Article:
That was Rep. Allen West, whom the good voters of Florida had the sense to throw out in the November elections. Specifically, he said, "[T]he Democratic appetite for ever-increasing redistributionary handouts is in fact the most insidious form of slavery remaining in the world today, and it does not promote economic freedom."
And we thought we'd already covered the worst forms still existing slavery.
Okay, Dec. 21, 2012, came and went. Can everyone who thought the world would end on that day - based on a thousands of years old calendar that didn't even predict the end of the world - just take a few moments to admit that they are stupid? Or, to be more charitable, that they acted very stupidly? On a related note, congratulations to the Mexican and Guatemalan tourism industry on a successful campaign!
Anything Rick Santorum said on the UN rights of the disabled treaty
The Convention on the Rights of Persons with Disabilities, torpedoed by Republicans in the Senate, would have put the world on course to emulate the Americans with Disabilities Act. But for people like Rick Santorum, UN-phobia took over, causing him to say such stupid things as, "CRPD gives too much power to the UN, and the unelected, unaccountable committee tasked with overseeing its implementation, while taking power and responsibility away from our elected representatives and, more important, from parents and caregivers of disabled persons." That this simply isn't true doesn't matter to people so fearful of the UN as Santorum and the GOP in general. To them, any treaty that is even remotely connected to the United Nations (you know, the organization that, despite its flaws, has done more than any other to reduce poverty, provide potable drinking water, etc. than any other organization on Earth) is just another step toward the rule of the World Government. Put on your foil hats!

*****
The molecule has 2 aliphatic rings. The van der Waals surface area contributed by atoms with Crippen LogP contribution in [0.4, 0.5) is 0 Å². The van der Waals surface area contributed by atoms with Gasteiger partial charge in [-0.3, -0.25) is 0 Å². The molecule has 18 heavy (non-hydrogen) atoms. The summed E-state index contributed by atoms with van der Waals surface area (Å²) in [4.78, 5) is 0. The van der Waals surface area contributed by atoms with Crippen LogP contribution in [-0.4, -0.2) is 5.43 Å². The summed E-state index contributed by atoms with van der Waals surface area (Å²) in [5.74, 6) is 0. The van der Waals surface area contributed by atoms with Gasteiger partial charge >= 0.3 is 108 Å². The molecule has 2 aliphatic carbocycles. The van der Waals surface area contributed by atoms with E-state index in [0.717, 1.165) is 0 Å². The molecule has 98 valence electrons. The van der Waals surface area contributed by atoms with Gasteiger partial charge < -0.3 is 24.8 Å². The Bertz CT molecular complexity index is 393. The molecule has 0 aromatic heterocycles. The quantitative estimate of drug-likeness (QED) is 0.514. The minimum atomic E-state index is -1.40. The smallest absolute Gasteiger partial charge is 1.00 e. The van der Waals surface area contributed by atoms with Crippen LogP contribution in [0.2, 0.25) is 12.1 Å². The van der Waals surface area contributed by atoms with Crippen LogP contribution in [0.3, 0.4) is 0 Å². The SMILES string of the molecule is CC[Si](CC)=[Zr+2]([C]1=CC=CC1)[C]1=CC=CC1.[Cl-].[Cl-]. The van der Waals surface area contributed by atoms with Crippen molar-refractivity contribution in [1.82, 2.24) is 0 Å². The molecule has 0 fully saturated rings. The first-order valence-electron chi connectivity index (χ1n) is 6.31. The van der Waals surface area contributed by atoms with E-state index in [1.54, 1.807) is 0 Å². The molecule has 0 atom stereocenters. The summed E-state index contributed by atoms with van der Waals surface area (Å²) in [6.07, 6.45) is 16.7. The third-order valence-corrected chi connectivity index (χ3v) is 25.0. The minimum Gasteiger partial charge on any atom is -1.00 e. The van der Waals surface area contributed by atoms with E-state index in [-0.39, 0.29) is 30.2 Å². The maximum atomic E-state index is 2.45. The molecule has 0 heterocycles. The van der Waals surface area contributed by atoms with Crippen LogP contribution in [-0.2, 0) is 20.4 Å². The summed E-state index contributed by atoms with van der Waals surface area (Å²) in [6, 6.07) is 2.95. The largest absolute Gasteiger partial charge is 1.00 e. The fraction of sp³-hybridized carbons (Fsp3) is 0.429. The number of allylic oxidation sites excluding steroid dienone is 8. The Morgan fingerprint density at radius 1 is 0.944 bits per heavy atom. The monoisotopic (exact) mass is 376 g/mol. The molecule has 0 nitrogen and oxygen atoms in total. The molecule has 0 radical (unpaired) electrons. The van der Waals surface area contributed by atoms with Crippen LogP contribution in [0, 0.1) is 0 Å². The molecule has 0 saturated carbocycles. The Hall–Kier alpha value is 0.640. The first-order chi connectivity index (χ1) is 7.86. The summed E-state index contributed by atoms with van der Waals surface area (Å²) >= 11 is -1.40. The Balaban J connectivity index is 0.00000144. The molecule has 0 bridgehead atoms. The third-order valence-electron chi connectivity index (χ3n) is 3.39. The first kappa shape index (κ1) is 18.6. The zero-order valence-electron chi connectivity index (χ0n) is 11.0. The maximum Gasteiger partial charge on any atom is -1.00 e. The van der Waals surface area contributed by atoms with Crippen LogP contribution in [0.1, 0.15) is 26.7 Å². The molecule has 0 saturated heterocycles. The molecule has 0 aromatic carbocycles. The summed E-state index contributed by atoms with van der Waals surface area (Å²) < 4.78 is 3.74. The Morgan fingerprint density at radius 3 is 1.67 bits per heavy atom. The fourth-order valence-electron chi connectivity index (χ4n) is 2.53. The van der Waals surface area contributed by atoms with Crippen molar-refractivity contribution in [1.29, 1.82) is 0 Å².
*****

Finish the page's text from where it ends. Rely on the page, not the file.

Marco Rubio: "I'm not a scientist, man"
When asked by GQ how old he thought the Earth is, Fla. Senator and presumptive Republican candidate for the 2016 elections answered, "Whether the Earth was created in 7 days, or 7 actual eras, I'm not sure we'll ever be able to answer that. It's one of the great mysteries." It's not a mystery at all. The Earth is about 4 billion years old. The only people who disagree are members of extreme religious sects. Most Christians understand this, as do most Jews and Muslims. Scientists definitely understand this. Who exactly is Rubio trying to appeal to? Oh, that's right: the Republican base.
There you have it. Ten of the worst things said in 2012. We tried to put them in order, but we couldn't figure out which was worst and which was best. A few were almost in the #1 spot, but those possible negative victories were undone by various factors. And don't worry: we understand that there were a lot more than ten things said. If you think any others should be added to the list, feel free to enter them in the comments. Whoever comes up with the best wins that most special feeling of being the smartest person in the room. We admit that if you're sitting alone in front of your computer the feeling's not so special, but it will have to do.
Photo: Rep. Akin looking clever. Donkey Hotey // CC 2.0